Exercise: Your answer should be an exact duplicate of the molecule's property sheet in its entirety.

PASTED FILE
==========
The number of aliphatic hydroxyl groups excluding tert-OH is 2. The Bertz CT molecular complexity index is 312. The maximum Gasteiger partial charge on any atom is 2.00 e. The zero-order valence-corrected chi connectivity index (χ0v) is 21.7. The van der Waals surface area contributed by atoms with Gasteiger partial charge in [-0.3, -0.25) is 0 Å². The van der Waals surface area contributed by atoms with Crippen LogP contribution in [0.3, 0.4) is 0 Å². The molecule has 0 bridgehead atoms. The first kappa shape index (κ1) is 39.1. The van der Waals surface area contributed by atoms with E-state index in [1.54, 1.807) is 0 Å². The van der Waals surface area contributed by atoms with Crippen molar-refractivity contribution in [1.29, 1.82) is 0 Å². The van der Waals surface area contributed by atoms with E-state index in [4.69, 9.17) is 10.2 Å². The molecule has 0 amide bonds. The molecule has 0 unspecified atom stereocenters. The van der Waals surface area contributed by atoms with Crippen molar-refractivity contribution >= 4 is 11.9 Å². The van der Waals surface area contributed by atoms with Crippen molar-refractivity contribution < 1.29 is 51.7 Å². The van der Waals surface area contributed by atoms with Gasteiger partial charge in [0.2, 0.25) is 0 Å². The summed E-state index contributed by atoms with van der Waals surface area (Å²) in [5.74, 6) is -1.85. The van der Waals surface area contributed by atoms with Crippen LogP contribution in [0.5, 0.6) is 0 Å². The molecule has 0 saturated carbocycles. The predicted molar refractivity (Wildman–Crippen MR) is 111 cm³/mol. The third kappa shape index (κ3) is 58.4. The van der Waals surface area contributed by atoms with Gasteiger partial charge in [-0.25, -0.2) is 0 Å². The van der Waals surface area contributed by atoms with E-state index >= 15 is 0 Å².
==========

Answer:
The number of aliphatic hydroxyl groups excluding tert-OH is 2. The Bertz CT molecular complexity index is 312. The maximum Gasteiger partial charge on any atom is 2.00 e. The zero-order valence-corrected chi connectivity index (χ0v) is 21.7. The van der Waals surface area contributed by atoms with Gasteiger partial charge in [-0.3, -0.25) is 0 Å². The van der Waals surface area contributed by atoms with Crippen LogP contribution in [0.3, 0.4) is 0 Å². The molecule has 0 bridgehead atoms. The first kappa shape index (κ1) is 39.1. The van der Waals surface area contributed by atoms with E-state index in [1.54, 1.807) is 0 Å². The van der Waals surface area contributed by atoms with Crippen molar-refractivity contribution in [1.29, 1.82) is 0 Å². The van der Waals surface area contributed by atoms with E-state index in [4.69, 9.17) is 10.2 Å². The molecule has 0 amide bonds. The molecule has 0 unspecified atom stereocenters. The van der Waals surface area contributed by atoms with Crippen molar-refractivity contribution >= 4 is 11.9 Å². The van der Waals surface area contributed by atoms with Crippen molar-refractivity contribution < 1.29 is 51.7 Å². The van der Waals surface area contributed by atoms with Gasteiger partial charge in [0.2, 0.25) is 0 Å². The summed E-state index contributed by atoms with van der Waals surface area (Å²) in [5.74, 6) is -1.85. The van der Waals surface area contributed by atoms with Crippen LogP contribution in [0.5, 0.6) is 0 Å². The molecule has 0 saturated carbocycles. The predicted molar refractivity (Wildman–Crippen MR) is 111 cm³/mol. The third kappa shape index (κ3) is 58.4. The van der Waals surface area contributed by atoms with Gasteiger partial charge in [-0.25, -0.2) is 0 Å². The van der Waals surface area contributed by atoms with E-state index >= 15 is 0 Å².